Greinasafni: Ferðaþjónusta einnig undir: Icelandic Times
The Pearl of Drangey
A Beach Guesthouse and a Birdwatcher’s Paradise
A beautiful twenty minute drive up a gravel road from Sauðarkrókur on Route 744, brings you to Reykir, an isolated guesthouse in a spectacularly beautiful spot. From here, there are many hiking possibilities, including a hike up Tindarstóll, the mountain that towers over Reykir, to the magical stone in the lake.
Viggo and his son, Helgi Rafn, run the guesthouse together today. Viggo learned its secrets from his father, who grew up here and lived in Reykir his whole life. His father used to take visitors out on his boat for a tour of Drangey, where puffins and many other birds mingle amongst the craggy cliffs; a tradition that Viggo and Helgi Rafn continue with 3-hour, guided boat trips, an unmissable addition to your holiday.

Drangey: The Food Chest
Drangey rises steeply out of the fjord 170 m high. Its flat top is covered with grass and, with its steep nesting cliffs, is one of the most famous birdwatching sites in Iceland. In times past, when famine was over the country, Drangey was called ‘Skagafjörður’s Food Chest’. So many different varieties of birds are to be found there that today it is truly a birdwatcher’s paradise.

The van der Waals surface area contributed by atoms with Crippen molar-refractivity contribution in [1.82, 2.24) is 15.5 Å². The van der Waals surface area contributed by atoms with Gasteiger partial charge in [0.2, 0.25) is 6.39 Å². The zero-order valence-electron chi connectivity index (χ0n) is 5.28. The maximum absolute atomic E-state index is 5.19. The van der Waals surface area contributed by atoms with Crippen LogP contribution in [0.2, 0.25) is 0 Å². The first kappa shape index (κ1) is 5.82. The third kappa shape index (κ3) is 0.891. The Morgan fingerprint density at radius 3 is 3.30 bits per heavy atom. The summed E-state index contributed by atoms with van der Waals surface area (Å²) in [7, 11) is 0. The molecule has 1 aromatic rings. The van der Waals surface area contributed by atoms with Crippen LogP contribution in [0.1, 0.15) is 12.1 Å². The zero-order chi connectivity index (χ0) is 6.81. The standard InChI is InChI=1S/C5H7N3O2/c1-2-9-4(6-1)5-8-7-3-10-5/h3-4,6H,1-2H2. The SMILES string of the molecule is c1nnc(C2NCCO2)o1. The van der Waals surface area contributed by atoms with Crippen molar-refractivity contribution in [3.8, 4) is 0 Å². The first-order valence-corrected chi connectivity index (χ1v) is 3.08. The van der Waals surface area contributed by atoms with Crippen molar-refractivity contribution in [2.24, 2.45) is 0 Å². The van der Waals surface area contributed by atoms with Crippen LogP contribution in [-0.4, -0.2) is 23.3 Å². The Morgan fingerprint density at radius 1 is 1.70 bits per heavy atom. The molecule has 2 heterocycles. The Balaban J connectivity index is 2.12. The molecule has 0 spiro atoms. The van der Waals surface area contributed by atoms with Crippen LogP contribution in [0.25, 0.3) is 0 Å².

A Place of Evil Spirits and Outlaws
Locals used to believe that evil creatures lived on the island because many men plunged to their deaths trying to gather eggs and hunt the birds that lived there. According to legend, one of the bishops at Hólar came to bless the island and encountered an evil spirit. When confronted, the spirit mournfully said that, “even evil needs a place to live”. After pausing for a moment, the bishop agreed to leave one part of the island unblessed so that evil spirits had somewhere to reside. It was on the island that Grettir the Strong took sanctuary for 2 years in the 11th century after being made an outlaw, as described in Grettir’s saga.

Relax in the Pools and Guesthouse
Heading back to the guesthouse, visitors will find two natural hot pools called Grettislaug, named after Grettir. Fed from a hot spring, they are 38°C, so a dip in the pool can quickly take away chills from the wind or soothe tired feet after a day’s hiking. Next to the hot pot is a small pond where horned grebes, small red-headed birds that build floating nests, usually swim. The horned grebe is relatively scarce worldwide, but is plentiful in northern Iceland. Following Viggoʼs directions, down the beach, past driftwood and over rocks, small, glittering pebbles can be found, littering the beach under the cliffs where crashing waves have smoothed them. Looking up, the island of Drangey appears close enough to reach out and touch.

Drangeyjarferðir

Fellstúni 1 • 550 Sauðárkróki
+354 821 0090
drangey@fjolnet.is
www.drangeyjarferdir.is
See video here

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